This course is for those who wish to experience mathematics through experimentation, reflection, intuition, and conversation. We will explore a number of provocative, interesting, and important ideas from the canon of mathematics. The goal of this course is to offer the student memorable, lifelong topics of conversations about math. Assessment will be through evaluation of student journal entries. For Chancellor's Scholars only; other may only enroll with the consent of the instructor and the Campus Honors Program.
  • MATH 490, Computational Mathematics
    Successful completion of CS 101 or 125 or prior programming experience in Python, C, C++ or Java; as well as successful completion of MATH 347 (or CS 173). This course is designed for undergraduate Mathematics majors and has the following goals: (i) improve programming skill and algorithmic thinking; (ii) prepare for industrial computational math work; (iii) prepare for future math courses by using computation to play with examples; and (iv) prepare for research in mathematics using a computer as a tool. This is a project-based hands-on course with lecture discussion twice a week and a project lab once a week. Topics include graph algorithms and computations on graphs, image analysis, computational topology, topological data analysis, computer algebra, cryptography algorithms, analysis of tabular data, neural networks and introduction to qubits for quantum computing. Programming will be done in Python and its extension that the SageMath environment provides.

Graduate Topics Courses

Course offerings in graduate-level mathematics topics are as follows:

  • MATH 595 TV, .5 Toric Varieties – Prof. Sheldon Katz
  • MATH 595 GAM, Geometric Analysis – Prof. Gabriele La Nave
  • MATH 595 TQF, Topological Quantum Field Theory – Prof. Gabriele La Nave
  • MATH 595 LTG, Lagrangian Torus Fibrations – Prof. Joey Palmer
  • MATH 595 SM, Sieve Methods – Prof. Kevin Ford
  • MATH 595 OS, Operator System Theory – Prof. Roy Araiza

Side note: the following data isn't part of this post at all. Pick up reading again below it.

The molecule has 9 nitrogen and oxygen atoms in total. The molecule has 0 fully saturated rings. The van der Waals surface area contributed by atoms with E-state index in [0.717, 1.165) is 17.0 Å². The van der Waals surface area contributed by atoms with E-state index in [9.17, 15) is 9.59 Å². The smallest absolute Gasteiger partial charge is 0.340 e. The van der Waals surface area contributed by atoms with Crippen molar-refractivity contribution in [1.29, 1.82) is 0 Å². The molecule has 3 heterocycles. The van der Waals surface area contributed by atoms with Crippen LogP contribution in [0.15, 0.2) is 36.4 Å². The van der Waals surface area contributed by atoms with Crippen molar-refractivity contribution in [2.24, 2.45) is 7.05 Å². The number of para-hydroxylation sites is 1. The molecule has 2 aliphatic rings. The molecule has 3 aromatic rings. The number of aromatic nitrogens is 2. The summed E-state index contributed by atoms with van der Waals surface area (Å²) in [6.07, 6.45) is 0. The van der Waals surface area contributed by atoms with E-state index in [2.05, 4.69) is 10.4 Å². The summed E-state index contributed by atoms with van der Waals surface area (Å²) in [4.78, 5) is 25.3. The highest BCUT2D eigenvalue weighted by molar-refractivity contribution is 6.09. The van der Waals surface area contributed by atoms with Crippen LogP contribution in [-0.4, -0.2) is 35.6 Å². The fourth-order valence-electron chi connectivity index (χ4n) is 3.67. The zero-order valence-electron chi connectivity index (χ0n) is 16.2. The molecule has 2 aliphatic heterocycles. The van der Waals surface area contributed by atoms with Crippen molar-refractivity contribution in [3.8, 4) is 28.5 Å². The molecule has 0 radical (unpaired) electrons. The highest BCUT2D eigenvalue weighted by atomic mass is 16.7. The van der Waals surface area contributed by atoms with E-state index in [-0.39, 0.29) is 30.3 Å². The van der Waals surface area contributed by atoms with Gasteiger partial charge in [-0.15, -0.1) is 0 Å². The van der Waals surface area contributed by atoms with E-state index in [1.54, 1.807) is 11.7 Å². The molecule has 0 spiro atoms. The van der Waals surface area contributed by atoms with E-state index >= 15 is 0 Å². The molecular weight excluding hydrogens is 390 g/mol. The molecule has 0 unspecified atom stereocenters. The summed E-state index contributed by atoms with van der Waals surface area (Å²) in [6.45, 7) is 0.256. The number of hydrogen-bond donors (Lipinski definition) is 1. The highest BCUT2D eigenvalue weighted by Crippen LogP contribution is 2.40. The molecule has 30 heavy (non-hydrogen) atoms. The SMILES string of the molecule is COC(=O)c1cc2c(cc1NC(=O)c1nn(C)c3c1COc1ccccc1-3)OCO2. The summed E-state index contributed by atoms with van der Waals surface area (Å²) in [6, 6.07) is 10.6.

• MATH 595 INC, Integrable Combinatorics – Prof. Philippe Di Francesco
  • MATH 595 LC, Local Cohomology – Prof. Sankar Dutta
  • MATH 595 QC, Quantum Channels – Prof. Felix Leditzky


Special Course Requests

Graduate Students May Request to Take a 400-Level Course for 4 Credits

Many 400-level MATH classes are offered as 3-credit sections by default, but some may have a 4-credit option available to graduate students, at the instructor’s discretion. Please note that the inclusion of a 4-credit section on the timetable does not guarantee that the instructor will be offering a 4-credit option.

Graduate students requesting the 4 credit hour section must first register for the 3 hour section. If the instructor is willing to offer extra work to graduate students for the 4-hour section, students can fill out the request form between the first day of the semester and the 8th week of the semester at this link:

Undergraduate Students May Request to Take a 500-Level Course

Undergraduate students who are interested in taking a graduate mathematics course should first have completed significant work at the 400-level with A or A+ grades. To request approval to take a graduate MATH course, please email using the subject line “Undergraduate requesting a graduate course.” The same email should include your name, netID, UIN, the course you're requesting to take, the CRN of the course requested, and reason for your request.

Note that for some classes, including MATH 500 and MATH 540, review may be delayed to ensure that students in mathematics graduate programs are able to register for the classes they need. Review may also be delayed if the current semester’s class grades are needed for the review.